By Terrence McCoy
By Allie Conti
By Chuck Strouse
By Scott Fishman
By Terrence McCoy
By Ryan Yousefi
By Ciara LaVelle, Kat Bein, Carolina Del Busto, and Liz Tracy
By Pepe Billete
As a new hire, he was required to fill in wherever the county wanted to place him. One of the bridges he liked least was an earlier version of the Miami Avenue bridge, which was built in 1918 and kept in operation until 1979. "This one had a wooden deck, and sometimes when it rained it got out of balance and couldn't close properly," Wellington remembers. "It was very low on the river. You had to raise the bridge for a mosquito with an erection."
While the low bridge meant he was kept busy raising it frequently, he also had to face the discomfort of trying to use the bathroom in the old bridgehouse. "It was down the stairs and you had to climb over machinery to get to it," he recalls. So he and the other bridgetenders devised their own solution: "We used to bring a plastic cup, urinate in that, and throw it out the window." (Life for bridgetenders used to be far rougher than it is today. For example, when the original Miami Avenue bridge was built in 1903, it was a manually operated swing bridge. The current hydraulic bridge opened in March 1987, with Wellington working the overnight shift.) He notes now, "The bathroom here is a little easier to get to," although it's still two stories below the main room. In the bathroom, there's an emergency button he can press to signal five horn blasts, which means -- in addition to warning of the closing bridge -- that the bridge isn't ready to be opened.
Eventually, Wellington was permitted to choose, or "bid," on the shift and bridge he wanted, and he selected a daytime slot on the old Rickenbacker Causeway drawbridge. There he got some unexpected visual treats. "I remember a girl at the Rickenbacker who was topless on a sailboat; she covered her face with her hair and waved at me," he says. "There's always so much to see with a good pair of binoculars," he adds, recalling how he spied a totally nude woman parasailing a hundred feet above him. He smiles and shakes his head at the memory: "I can't see nothing freer than that. I envied her that real freedom."
His own job has given him a kind of freedom, too. "I enjoy having this solitude. Most people don't get that," he says, as if referring to a luxury others must crave. (He's hardly alone after work. He's married for the third time -- for five months to a woman he's lived with for twelve years -- and he's involved in a variety of marine-related groups.) "Nobody looks over your shoulder, and the bosses don't bother you as long as you do your job." At the Rickenbacker, he pursued one of his hobbies, photography -- "I had a chance to see great sunsets and sunrises" -- and even managed to sell some of his photographs to stock-photo houses seeking Florida sunshine shots.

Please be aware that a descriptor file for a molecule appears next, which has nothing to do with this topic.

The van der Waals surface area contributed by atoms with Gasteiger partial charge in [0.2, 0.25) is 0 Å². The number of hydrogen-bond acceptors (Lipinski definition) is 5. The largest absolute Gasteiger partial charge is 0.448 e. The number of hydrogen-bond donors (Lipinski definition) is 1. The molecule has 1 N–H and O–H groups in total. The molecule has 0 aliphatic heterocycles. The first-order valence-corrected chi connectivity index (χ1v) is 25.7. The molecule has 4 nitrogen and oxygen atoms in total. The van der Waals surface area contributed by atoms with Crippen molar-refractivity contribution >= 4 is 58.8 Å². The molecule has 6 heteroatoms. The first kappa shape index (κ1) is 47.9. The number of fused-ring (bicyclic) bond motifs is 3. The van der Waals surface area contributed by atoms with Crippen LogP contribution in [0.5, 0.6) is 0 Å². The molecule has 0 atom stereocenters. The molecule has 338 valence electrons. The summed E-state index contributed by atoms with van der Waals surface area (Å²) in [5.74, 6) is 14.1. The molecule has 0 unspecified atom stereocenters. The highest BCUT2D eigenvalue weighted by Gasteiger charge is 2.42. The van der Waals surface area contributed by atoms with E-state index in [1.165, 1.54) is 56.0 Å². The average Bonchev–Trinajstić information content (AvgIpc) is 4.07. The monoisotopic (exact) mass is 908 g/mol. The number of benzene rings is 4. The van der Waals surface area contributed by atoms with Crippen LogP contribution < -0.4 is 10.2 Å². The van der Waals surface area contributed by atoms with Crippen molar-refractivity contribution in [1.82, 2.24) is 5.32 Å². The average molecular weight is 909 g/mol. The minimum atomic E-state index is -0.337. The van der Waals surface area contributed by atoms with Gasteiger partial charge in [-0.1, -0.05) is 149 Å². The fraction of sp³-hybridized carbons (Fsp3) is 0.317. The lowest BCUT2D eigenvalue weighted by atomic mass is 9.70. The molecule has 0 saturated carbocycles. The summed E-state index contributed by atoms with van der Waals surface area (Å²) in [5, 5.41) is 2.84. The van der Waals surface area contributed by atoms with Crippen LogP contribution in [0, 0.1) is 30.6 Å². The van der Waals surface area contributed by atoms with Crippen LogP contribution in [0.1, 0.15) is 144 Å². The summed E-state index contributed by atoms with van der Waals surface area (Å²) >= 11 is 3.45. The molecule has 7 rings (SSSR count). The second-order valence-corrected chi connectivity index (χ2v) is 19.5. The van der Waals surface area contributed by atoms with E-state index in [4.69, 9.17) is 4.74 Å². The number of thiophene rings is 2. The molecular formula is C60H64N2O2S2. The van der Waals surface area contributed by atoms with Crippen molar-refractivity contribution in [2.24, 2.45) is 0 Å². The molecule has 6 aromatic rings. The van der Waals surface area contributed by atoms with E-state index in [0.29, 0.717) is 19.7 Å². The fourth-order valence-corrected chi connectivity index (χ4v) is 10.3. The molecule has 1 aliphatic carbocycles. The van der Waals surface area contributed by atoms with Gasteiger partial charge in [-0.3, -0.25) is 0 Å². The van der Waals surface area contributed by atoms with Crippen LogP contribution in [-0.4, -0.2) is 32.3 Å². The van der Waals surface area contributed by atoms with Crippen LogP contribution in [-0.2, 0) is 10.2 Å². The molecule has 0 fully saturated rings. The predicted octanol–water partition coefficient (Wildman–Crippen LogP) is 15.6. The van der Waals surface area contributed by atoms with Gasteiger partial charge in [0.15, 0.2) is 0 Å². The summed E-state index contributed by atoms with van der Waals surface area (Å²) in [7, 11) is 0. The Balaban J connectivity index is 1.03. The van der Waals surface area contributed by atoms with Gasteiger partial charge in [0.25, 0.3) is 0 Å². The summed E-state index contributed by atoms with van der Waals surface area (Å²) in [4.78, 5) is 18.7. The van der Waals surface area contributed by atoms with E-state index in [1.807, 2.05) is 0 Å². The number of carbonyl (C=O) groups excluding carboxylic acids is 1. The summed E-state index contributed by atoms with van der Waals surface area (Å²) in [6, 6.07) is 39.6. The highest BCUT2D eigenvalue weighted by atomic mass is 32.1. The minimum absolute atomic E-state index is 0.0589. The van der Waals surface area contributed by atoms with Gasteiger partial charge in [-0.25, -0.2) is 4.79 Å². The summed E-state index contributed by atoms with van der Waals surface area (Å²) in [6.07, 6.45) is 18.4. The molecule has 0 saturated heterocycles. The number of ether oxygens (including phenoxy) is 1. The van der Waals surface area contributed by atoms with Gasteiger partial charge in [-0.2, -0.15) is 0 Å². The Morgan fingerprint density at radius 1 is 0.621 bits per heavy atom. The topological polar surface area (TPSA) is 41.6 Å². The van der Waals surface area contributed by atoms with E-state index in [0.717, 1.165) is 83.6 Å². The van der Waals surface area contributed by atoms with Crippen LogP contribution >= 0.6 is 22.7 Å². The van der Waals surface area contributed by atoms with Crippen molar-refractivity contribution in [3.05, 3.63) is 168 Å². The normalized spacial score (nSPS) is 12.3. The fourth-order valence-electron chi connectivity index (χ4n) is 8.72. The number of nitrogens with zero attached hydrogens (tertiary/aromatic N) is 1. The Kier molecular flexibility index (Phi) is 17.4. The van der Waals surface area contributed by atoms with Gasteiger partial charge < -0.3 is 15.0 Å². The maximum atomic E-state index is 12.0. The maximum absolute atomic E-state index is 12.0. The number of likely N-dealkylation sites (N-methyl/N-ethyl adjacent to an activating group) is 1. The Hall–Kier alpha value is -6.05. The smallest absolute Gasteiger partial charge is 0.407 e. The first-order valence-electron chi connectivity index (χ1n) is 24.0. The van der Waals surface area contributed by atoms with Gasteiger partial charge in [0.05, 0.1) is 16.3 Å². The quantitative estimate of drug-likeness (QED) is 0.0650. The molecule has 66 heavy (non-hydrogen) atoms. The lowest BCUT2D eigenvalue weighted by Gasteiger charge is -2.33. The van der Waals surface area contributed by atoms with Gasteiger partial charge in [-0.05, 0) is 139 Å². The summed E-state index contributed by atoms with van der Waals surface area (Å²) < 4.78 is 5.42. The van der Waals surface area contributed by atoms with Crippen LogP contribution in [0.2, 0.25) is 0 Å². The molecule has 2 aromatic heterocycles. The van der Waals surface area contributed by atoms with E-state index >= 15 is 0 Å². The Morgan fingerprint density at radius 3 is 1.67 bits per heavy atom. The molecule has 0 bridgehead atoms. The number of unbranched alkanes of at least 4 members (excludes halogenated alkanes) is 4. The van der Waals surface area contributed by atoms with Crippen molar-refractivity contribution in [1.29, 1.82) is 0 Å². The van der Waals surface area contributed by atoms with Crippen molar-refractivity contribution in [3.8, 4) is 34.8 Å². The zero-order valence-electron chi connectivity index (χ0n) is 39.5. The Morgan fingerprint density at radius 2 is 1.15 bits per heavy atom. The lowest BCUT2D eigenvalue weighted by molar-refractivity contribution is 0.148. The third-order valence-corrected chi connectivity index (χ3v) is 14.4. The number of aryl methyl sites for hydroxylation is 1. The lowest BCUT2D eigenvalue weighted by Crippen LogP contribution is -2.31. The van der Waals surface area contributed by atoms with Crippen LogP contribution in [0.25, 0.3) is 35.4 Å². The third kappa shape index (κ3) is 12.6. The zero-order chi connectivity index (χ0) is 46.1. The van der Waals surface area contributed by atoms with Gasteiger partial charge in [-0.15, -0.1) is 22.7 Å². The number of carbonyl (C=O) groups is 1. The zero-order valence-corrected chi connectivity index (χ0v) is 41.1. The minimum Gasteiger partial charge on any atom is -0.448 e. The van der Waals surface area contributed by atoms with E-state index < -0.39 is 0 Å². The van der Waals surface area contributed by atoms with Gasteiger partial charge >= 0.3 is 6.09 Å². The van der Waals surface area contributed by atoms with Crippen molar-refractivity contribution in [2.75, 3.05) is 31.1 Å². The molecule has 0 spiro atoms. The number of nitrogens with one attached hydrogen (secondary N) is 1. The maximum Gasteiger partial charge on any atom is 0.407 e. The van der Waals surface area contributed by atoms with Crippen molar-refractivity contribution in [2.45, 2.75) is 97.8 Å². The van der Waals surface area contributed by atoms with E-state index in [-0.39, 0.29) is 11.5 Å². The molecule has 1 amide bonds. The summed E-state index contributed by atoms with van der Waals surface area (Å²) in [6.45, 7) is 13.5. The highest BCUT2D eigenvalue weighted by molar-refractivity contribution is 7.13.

His love of nature still surfaces in his rhapsodic conversation. "When the river's spawning, you can walk across it on the mullet, it's so packed," he observes. "Some of them are flashing in the sunlight, and the other fish will make a charge, and one of the flashes disappears. Nature takes the sick and the weak, not the prime. Only man kills the prime." He continues, cataloguing in no particular order the simple wonders of nature: "I see the sun come up five days a week, which only seven percent of the regular public gets to do. There's the birds, and the pelicans during the winter, and I also watch for manatees."
He pauses and looks out the window into the night. "I've seen terrific thunderstorms and things you wouldn't believe," he notes. "I've seen balls of lightning, and lightning that's 360 degrees around. I've had to close the windows and walk downstairs; with the wind and rain, it gets a little unnerving when it's like that."
In the quiet early morning hours, when it's been a long time since a boat has passed, he still finds things to interest him. "Look over there, the lighting in the port makes the water look almost like glass," he says."During Christmastime, you can see the reflection when the old CenTrust tower is lit up with a deep purple with a cross or a deep blue with a Star of David."
He's also witnessed his share of crises and oddities. He's seen ships on fire and called them in to the fire department; he's watched the engines of planes catch on fire; he's spotted people crawling out the window of one room into another at the Hyatt; and one morning at 5:30, he used the bridge's PA system to tell a mugger on a pedestrian walkway to stop hitting a woman -- the assailant was so shocked to hear what sounded like a loud, all-knowing voice that he backed up into the railing and toppled into the street. He has called the police, the fire department, and the Coast Guard many times to halt suspected wrongdoers, from drug smugglers crawling away from a docked boat being raided by Customs officials to vessels spilling oil or dumping waste.